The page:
Transparency of the Regulatory System
The Government of Luxembourg uses transparent policies and effective laws to foster competition and establish clear ground rules on a non-discriminatory basis. The legal system is quite welcoming with respect to FDI, and legal, regulatory, and accounting systems are transparent and consistent with international norms. There are no informal regulatory processes managed by non-governmental organizations or private sector associations. In addition to the government, the Luxembourg Institute of Regulation, a public agency, proposes regulatory policies.
As confirmed by the World Bank report on Global Indicators of Regulatory Governance, the Luxembourg government develops forward regulatory plans – a public list of anticipated regulatory changes and proposals intended to be adopted and implemented. These plans are available to the general public, as the texts of proposed legislation are published before Parliamentary debate and voting. Draft texts are published on a unified website where all proposed regulations are published and directly distributed to interested stakeholders. While the ministries do not have a legal obligation to publish the text of proposed regulations before their enactment, the entire text of the proposed draft law is published. In addition, the government solicits comments on proposed laws and regulations from the general public. The comments are received on the same website; through public meetings; and through targeted outreach to stakeholders, such as business associations. The law requires that the rulemaking body solicit comments on proposed regulations. The consultation period is typically three months, and the government reports on the results of the consultation in the form of a consolidated response on the same website. The official journal Memorial publishes the final text of laws, both online and in print.
International Regulatory Considerations
Luxembourg is a member state of the EU and as a general practice transposes EU directives into domestic law. Luxembourg has been a World Trade Organization (WTO) member since 1995 and notifies all draft technical regulations to the WTO Committee on Technical Barriers to Trade (TBT).
Luxembourg ratified the TFA on October 5, 2015 and has an implementation rate of 100 percent.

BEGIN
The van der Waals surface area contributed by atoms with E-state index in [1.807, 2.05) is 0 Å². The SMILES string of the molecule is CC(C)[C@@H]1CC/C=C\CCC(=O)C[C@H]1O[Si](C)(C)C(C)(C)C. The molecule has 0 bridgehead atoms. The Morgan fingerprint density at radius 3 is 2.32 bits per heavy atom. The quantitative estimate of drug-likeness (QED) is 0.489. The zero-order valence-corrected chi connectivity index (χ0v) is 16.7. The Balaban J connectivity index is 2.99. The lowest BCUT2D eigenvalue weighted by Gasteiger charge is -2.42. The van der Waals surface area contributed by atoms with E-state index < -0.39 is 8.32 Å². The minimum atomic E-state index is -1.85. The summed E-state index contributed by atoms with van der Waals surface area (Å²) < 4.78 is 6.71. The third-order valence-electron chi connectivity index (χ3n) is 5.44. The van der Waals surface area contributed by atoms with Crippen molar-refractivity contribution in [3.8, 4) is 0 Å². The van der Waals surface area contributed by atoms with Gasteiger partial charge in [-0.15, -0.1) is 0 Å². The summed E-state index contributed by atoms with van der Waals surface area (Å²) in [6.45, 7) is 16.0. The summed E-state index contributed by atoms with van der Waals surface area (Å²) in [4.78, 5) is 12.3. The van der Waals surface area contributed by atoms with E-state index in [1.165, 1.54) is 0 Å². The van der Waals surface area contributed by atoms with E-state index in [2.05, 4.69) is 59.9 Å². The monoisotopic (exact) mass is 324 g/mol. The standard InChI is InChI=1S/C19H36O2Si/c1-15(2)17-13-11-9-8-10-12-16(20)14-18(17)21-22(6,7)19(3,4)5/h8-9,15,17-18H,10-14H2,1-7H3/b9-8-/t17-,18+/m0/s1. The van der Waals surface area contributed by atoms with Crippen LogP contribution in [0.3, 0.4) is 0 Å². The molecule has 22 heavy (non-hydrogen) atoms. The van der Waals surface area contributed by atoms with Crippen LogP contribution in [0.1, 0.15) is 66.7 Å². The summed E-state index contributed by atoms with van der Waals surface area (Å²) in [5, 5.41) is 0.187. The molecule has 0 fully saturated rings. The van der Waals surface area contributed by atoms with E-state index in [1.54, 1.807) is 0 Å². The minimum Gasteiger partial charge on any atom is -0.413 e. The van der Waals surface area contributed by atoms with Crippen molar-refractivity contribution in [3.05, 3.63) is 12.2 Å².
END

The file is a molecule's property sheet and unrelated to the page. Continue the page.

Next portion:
Legal System and Judicial Independence
Luxembourg is a parliamentary representative democracy headed by a constitutional monarch. The Constitution of 1868 provides for a flexible separation of powers between the executive and the parliament, with the judiciary watching over proper execution of laws. The Grand Duchy has a written commercial/contractual law. Magistrate's courts deal with cases of lesser importance in civil and commercial matters, and also under the urgent procedure in the field of law enforcement. The district courts, of which there are three, sit in civil and commercial matters for all cases not specifically attributed by law to any other court. The current judicial process is considered procedurally competent, fair, and reliable, albeit slow (the judicial sector benefits from all public school holiday periods).
Regulation and enforcement actions are appealable, and they are adjudicated in the national court system.
Laws and Regulations on Foreign Direct Investment
Luxembourg has assimilated the laws of neighboring countries according to the nature of the laws: German tax law, French civil law, and Belgian commercial law (written and consistently applied). There is no government or authority interference in the court system that could affect foreign investors. As previously mentioned, the website for doing business is: www.guichet.public.lu, and the new one-stop-shop for setting up a business is the House of Entrepreneurship within the Luxembourg Chamber of Commerce.
Competition and Anti-Trust Laws
The Competition Inspectorate, a department within the Ministry of the Economy, is in charge of investigating competition cases.